The three ways that cancer spreads in the body are:
When cancer cells break away from the primary (original) tumor and travel through the lymph or blood to other places in the body, another (secondary) tumor may form. This process is called metastasis. The secondary (metastatic) tumor is the same type of cancer as the primary tumor. For example, if breast cancer spreads to the bones, the cancer cells in the bones are actually breast cancer cells. The disease is metastatic breast cancer, not bone cancer.
The following stages are used for adult primary liver cancer:
In stage I, there is one tumor and it has not spread to nearby blood vessels.Pea, peanut, walnut, and lime show tumor sizes.
In stage II, one of the following is found:
Stage III is divided into Stage IIIA, IIIB, and IIIC.
In stage IV, cancer has spread beyond the liver to other places in the body, such as the bones or lungs. The tumors may be of any size and may also have spread to nearby blood vessels and/or lymph nodes.
For adult primary liver cancer, stages are also grouped according to how the cancer may be treated. There are 3 treatment groups:
The cancer is found in the liver only, has not spread, and can be completely removed by surgery.
Localized and locally advanced unresectable
The cancer is found in the liver only and has not spread, but cannot be completely removed by surgery.
Cancer has spread throughout the liver or has spread to other parts of the body, such as the lungs and bone.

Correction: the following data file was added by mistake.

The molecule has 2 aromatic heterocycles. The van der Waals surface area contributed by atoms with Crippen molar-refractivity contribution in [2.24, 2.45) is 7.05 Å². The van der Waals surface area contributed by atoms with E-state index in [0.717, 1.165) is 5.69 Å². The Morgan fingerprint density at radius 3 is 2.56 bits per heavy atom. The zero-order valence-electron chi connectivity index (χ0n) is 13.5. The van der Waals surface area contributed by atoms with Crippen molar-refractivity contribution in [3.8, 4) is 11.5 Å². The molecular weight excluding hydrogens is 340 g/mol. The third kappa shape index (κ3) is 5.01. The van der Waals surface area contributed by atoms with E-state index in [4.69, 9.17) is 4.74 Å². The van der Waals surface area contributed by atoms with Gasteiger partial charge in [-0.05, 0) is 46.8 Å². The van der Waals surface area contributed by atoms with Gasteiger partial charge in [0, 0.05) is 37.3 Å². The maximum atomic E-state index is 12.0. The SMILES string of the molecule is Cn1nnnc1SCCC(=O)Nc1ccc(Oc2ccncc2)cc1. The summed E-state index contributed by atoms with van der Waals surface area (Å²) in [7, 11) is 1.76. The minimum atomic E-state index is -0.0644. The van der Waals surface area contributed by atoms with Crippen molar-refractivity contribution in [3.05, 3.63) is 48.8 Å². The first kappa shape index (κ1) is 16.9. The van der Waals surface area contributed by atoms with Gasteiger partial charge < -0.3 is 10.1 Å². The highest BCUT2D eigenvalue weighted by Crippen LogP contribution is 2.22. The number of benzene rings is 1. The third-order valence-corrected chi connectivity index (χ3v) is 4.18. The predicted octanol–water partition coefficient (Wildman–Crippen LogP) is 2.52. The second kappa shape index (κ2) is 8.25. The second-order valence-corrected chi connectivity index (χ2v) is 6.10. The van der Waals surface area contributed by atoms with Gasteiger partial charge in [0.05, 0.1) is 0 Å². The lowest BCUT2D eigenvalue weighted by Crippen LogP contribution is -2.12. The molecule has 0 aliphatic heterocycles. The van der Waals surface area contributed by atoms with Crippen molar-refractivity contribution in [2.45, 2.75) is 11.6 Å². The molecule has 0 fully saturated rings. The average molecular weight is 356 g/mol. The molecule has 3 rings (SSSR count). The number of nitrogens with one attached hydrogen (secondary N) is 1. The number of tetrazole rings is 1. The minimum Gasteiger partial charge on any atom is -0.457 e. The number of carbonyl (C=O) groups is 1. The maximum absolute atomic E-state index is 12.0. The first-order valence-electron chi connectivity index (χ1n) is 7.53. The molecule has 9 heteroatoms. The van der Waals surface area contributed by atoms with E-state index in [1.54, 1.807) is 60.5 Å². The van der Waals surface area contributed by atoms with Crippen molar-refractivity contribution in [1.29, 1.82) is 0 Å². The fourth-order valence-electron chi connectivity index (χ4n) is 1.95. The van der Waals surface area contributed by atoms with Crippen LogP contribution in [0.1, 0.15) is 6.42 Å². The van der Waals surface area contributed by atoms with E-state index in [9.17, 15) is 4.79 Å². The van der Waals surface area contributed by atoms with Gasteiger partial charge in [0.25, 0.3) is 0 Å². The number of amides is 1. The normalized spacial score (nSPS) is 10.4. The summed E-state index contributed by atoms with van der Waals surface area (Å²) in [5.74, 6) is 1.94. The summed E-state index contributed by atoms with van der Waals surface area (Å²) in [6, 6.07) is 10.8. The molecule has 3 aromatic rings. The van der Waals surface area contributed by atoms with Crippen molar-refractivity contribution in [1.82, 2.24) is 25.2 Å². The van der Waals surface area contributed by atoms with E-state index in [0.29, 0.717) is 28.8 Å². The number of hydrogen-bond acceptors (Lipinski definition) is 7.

Recurrent Adult Primary Liver Cancer
Recurrent adult primary liver cancer is cancer that has recurred (come back) after it has been treated. The cancer may come back in the liver or in other parts of the body.
Treatment Option Overview
There are different types of treatment for patients with adult primary liver cancer.
Different types of treatments are available for patients with adult primary liver cancer. Some treatments are standard (the currently used treatment), and some are being tested in clinical trials. A treatment clinical trial is a research study meant to help improve current treatments or obtain information on new treatments for patients with cancer. When clinical trials show that a new treatment is better than the standard treatment, the new treatment may become the standard treatment. Patients may want to think about taking part in a clinical trial. Some clinical trials are open only to patients who have not started treatment.
Four types of standard treatment are used:
The following types of surgery may be used to treat liver cancer: